By Lori Fredrich Senior Writer & Dining Editor Published Jan 31, 2017 at 1:16 PM

Don’t be surprised if you see a rash of Rishi Tea tap handles cropping up around the city in the coming months. Milwaukee’s local tea purveyor has released a new product, Rishi Craft Brew, which takes everything you know about tea and turns it ever-so-gently on end.

The new sparkling tea, which is hand-blended from organic tea and botanicals and contract-brewed to Rishi’s specifications by Milwaukee Brewing Company, is currently offered in two flavors: Sparkling Turmeric and Runner’s High. And a taste of either of the completely sugar-free brews might just make you consider kicking your soda habit to the curb.

The Sparkling Turmeric – currently available on tap at the newly minted Explorium Brewpub – was inspired by Southeast Asian anti-inflammatory remedies for headaches and hangovers. It's a caffeine-free blend, the flavor of which focuses on both the earthy elements of turmeric and saffron, along with distinctly refreshing high notes of citrus derived from ingredients like kaffir lime and lemongrass.

"One of the key functional ingredients in our turmeric ginger tea is gancao (licorice root)," says Rishi Marketing Director Jeffrey Champeau. "In Chinese herbology, they call them medicine triggers. And they effectively deliver the curcumins in the turmeric. To energize it, you need to combine it with specific ingredients.

However, when cooled, licorice root becomes a very prominent element, says Champeau, which lingers on the tongue and overtakes the other flavors. Therefore, the Sparkling Turmeric has been reformulated to include Sri Lankan mango and a number of additional herbs that balance the pungency of the turmeric root.

Meanwhile, Runner’s High is a refreshing, invigorating blend of fermented green tea and yerba mate with a sweetness derived from fruits and flowers, including schizandra berry, fermented black limon and hibiscus.

Inspired, in part, by the cold-brew coffee trend, Craft Brew is the product of more than a year of research and development in blending tea and botanicals in a way that has promoted very specific flavor profiles that stood up to carbonation.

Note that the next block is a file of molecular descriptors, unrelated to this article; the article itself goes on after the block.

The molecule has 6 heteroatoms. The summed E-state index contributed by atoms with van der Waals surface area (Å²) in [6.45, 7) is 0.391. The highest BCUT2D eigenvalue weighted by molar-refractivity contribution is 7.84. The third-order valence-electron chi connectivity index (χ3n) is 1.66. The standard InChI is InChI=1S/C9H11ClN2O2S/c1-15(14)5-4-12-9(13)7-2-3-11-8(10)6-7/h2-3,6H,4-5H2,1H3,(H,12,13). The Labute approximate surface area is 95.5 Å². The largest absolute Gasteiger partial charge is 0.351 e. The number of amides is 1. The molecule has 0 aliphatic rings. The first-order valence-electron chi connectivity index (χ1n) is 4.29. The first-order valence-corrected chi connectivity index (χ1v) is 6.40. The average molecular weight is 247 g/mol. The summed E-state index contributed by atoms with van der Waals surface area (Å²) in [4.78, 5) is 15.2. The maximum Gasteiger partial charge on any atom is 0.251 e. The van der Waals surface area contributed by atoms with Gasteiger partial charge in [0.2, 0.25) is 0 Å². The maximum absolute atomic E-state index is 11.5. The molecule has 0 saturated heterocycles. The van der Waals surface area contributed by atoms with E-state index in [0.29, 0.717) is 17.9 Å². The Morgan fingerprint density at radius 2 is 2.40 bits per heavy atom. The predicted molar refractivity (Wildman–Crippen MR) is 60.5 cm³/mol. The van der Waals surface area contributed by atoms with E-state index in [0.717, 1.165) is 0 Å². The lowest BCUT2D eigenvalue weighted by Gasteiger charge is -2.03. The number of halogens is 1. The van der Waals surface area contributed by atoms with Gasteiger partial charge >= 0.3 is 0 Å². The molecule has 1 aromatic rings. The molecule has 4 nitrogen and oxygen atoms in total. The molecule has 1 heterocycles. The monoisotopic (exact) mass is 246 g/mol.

"We have an appreciation for well-made food and beverage. And we took the time to really think critically about the methodology … because it’s more than a cold-brewed tea," notes Champeau. "We use both hot water and cold water extraction, depending on the blend, to bring out the flavors in the best possible way. It’s also about more than taking our tea and adding carbonation to it. Each ingredient has its own aromatic elements, and so we’re looking at the nuances in the herbs we’re using and blending."

And, at its essence, the carbonated tea represents the intersection between modern culinary technology and age-old herbal wisdom that’s appropriately refreshing and hydrating as a daytime beverage, but equally as compelling as a mixer or even a stand-in for an alcoholic beverage.

"There’s something about getting a beverage off of a tapper that gives it a bit of sophistication," says Champeau. "We’re really excited about the lifestyle aspect of it. It’s something you can experience during the daytime, but it’s also the sort of beverage that makes perfect sense to consume at night."

Champeau says there are about a dozen more recipes for Craft Brew on deck, some tea-based and others strictly focused on unique botanical combinations. And although the product is currently only available for sale in recyclable five-gallon Dolium kegs, which attach to tap systems just like kegs of beer, it could evolve into a bottled ready-to-drink product if the idea takes off. Some of that, he admits, depends on how well the product does in Milwaukee, which is currently functioning as a prime test market.

"Never has a Rishi product depended so much on Milwaukee," adds Central Region Account Manager Marino Baca. "It will be exciting to see it catch on."

Lori Fredrich Senior Writer & Dining Editor

Lori is an avid cook whose accrual of condiments and spices is rivaled only by her cookbook collection. Her passion for the culinary industry was birthed while balancing A&W root beer mugs as a teenage carhop, fed by insatiable curiosity and fueled by the people whose stories entwine with each and every dish. She’s had the privilege of chronicling these tales via numerous media, including OnMilwaukee and in her book “Milwaukee Food.” Her work has garnered journalism awards from entities including the Milwaukee Press Club. 

When she’s not eating, photographing food, writing or recording the FoodCrush podcast, you’ll find Lori seeking out adventures with her husband Paul, traveling, cooking, reading, learning, snuggling with her cats and looking for ways to make a difference.